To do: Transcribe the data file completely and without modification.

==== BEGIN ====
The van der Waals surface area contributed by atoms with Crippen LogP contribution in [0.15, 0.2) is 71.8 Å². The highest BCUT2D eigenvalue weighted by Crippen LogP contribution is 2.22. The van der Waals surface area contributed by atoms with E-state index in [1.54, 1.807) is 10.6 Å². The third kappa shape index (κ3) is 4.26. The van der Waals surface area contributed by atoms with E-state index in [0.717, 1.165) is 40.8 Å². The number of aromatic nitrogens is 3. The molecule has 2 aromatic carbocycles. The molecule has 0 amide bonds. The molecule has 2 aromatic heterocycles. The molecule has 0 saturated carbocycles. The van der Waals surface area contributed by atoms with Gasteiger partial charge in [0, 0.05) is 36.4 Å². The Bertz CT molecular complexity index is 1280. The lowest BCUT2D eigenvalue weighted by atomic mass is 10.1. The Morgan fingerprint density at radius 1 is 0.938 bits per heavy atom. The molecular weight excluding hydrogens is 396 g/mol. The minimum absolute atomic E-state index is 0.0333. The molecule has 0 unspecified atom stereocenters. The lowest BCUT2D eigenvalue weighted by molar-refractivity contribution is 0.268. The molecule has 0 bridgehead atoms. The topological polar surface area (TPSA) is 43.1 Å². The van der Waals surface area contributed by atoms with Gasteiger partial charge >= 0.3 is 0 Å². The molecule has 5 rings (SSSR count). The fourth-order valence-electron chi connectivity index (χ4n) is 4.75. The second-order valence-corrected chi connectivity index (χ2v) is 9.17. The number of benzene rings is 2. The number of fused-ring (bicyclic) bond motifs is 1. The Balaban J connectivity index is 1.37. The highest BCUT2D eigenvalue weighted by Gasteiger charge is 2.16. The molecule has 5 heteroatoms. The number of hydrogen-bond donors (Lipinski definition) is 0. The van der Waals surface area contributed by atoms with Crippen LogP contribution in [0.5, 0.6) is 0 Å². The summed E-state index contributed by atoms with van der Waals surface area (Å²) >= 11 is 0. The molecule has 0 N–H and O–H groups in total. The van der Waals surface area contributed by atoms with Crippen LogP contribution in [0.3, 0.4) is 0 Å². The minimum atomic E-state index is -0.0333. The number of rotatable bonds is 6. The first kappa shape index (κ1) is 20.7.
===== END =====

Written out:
The van der Waals surface area contributed by atoms with Crippen LogP contribution in [0.15, 0.2) is 71.8 Å². The highest BCUT2D eigenvalue weighted by Crippen LogP contribution is 2.22. The van der Waals surface area contributed by atoms with E-state index in [1.54, 1.807) is 10.6 Å². The third kappa shape index (κ3) is 4.26. The van der Waals surface area contributed by atoms with E-state index in [0.717, 1.165) is 40.8 Å². The number of aromatic nitrogens is 3. The molecule has 2 aromatic carbocycles. The molecule has 0 amide bonds. The molecule has 2 aromatic heterocycles. The molecule has 0 saturated carbocycles. The van der Waals surface area contributed by atoms with Gasteiger partial charge in [0, 0.05) is 36.4 Å². The Bertz CT molecular complexity index is 1280. The lowest BCUT2D eigenvalue weighted by atomic mass is 10.1. The Morgan fingerprint density at radius 1 is 0.938 bits per heavy atom. The molecular weight excluding hydrogens is 396 g/mol. The minimum absolute atomic E-state index is 0.0333. The molecule has 0 unspecified atom stereocenters. The lowest BCUT2D eigenvalue weighted by molar-refractivity contribution is 0.268. The molecule has 0 bridgehead atoms. The topological polar surface area (TPSA) is 43.1 Å². The van der Waals surface area contributed by atoms with Gasteiger partial charge >= 0.3 is 0 Å². The molecule has 5 rings (SSSR count). The fourth-order valence-electron chi connectivity index (χ4n) is 4.75. The second-order valence-corrected chi connectivity index (χ2v) is 9.17. The number of benzene rings is 2. The number of fused-ring (bicyclic) bond motifs is 1. The Balaban J connectivity index is 1.37. The highest BCUT2D eigenvalue weighted by Gasteiger charge is 2.16. The molecule has 5 heteroatoms. The number of hydrogen-bond donors (Lipinski definition) is 0. The van der Waals surface area contributed by atoms with Crippen LogP contribution in [0.5, 0.6) is 0 Å². The summed E-state index contributed by atoms with van der Waals surface area (Å²) >= 11 is 0. The molecule has 0 N–H and O–H groups in total. The van der Waals surface area contributed by atoms with Crippen LogP contribution in [0.3, 0.4) is 0 Å². The minimum atomic E-state index is -0.0333. The number of rotatable bonds is 6. The first kappa shape index (κ1) is 20.7.